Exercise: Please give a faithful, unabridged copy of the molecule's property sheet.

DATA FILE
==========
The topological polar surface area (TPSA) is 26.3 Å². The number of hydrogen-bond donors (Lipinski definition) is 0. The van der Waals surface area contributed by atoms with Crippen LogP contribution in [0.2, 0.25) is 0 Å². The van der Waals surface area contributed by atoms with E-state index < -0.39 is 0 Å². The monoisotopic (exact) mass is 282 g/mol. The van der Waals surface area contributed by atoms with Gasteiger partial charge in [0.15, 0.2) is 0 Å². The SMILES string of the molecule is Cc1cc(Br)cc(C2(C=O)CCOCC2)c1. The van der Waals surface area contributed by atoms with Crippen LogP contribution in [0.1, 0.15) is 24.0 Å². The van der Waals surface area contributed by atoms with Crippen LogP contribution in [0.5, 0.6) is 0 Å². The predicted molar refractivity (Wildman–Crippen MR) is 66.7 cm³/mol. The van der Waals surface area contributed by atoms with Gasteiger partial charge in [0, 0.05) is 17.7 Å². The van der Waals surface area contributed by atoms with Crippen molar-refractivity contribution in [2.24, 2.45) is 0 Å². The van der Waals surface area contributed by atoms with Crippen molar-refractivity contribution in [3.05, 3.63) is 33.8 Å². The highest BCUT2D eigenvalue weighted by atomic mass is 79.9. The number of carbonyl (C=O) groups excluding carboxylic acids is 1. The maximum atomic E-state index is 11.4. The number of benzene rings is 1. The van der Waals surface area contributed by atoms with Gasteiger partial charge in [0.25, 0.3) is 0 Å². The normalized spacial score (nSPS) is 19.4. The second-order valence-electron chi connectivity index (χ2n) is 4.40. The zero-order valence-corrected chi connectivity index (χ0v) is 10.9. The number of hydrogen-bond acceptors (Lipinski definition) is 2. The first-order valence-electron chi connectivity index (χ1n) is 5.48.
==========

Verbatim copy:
The topological polar surface area (TPSA) is 26.3 Å². The number of hydrogen-bond donors (Lipinski definition) is 0. The van der Waals surface area contributed by atoms with Crippen LogP contribution in [0.2, 0.25) is 0 Å². The van der Waals surface area contributed by atoms with E-state index < -0.39 is 0 Å². The monoisotopic (exact) mass is 282 g/mol. The van der Waals surface area contributed by atoms with Gasteiger partial charge in [0.15, 0.2) is 0 Å². The SMILES string of the molecule is Cc1cc(Br)cc(C2(C=O)CCOCC2)c1. The van der Waals surface area contributed by atoms with Crippen LogP contribution in [0.1, 0.15) is 24.0 Å². The van der Waals surface area contributed by atoms with Crippen LogP contribution in [0.5, 0.6) is 0 Å². The predicted molar refractivity (Wildman–Crippen MR) is 66.7 cm³/mol. The van der Waals surface area contributed by atoms with Gasteiger partial charge in [0, 0.05) is 17.7 Å². The van der Waals surface area contributed by atoms with Crippen molar-refractivity contribution in [2.24, 2.45) is 0 Å². The van der Waals surface area contributed by atoms with Crippen molar-refractivity contribution in [3.05, 3.63) is 33.8 Å². The highest BCUT2D eigenvalue weighted by atomic mass is 79.9. The number of carbonyl (C=O) groups excluding carboxylic acids is 1. The maximum atomic E-state index is 11.4. The number of benzene rings is 1. The van der Waals surface area contributed by atoms with Gasteiger partial charge in [0.25, 0.3) is 0 Å². The normalized spacial score (nSPS) is 19.4. The second-order valence-electron chi connectivity index (χ2n) is 4.40. The zero-order valence-corrected chi connectivity index (χ0v) is 10.9. The number of hydrogen-bond acceptors (Lipinski definition) is 2. The first-order valence-electron chi connectivity index (χ1n) is 5.48.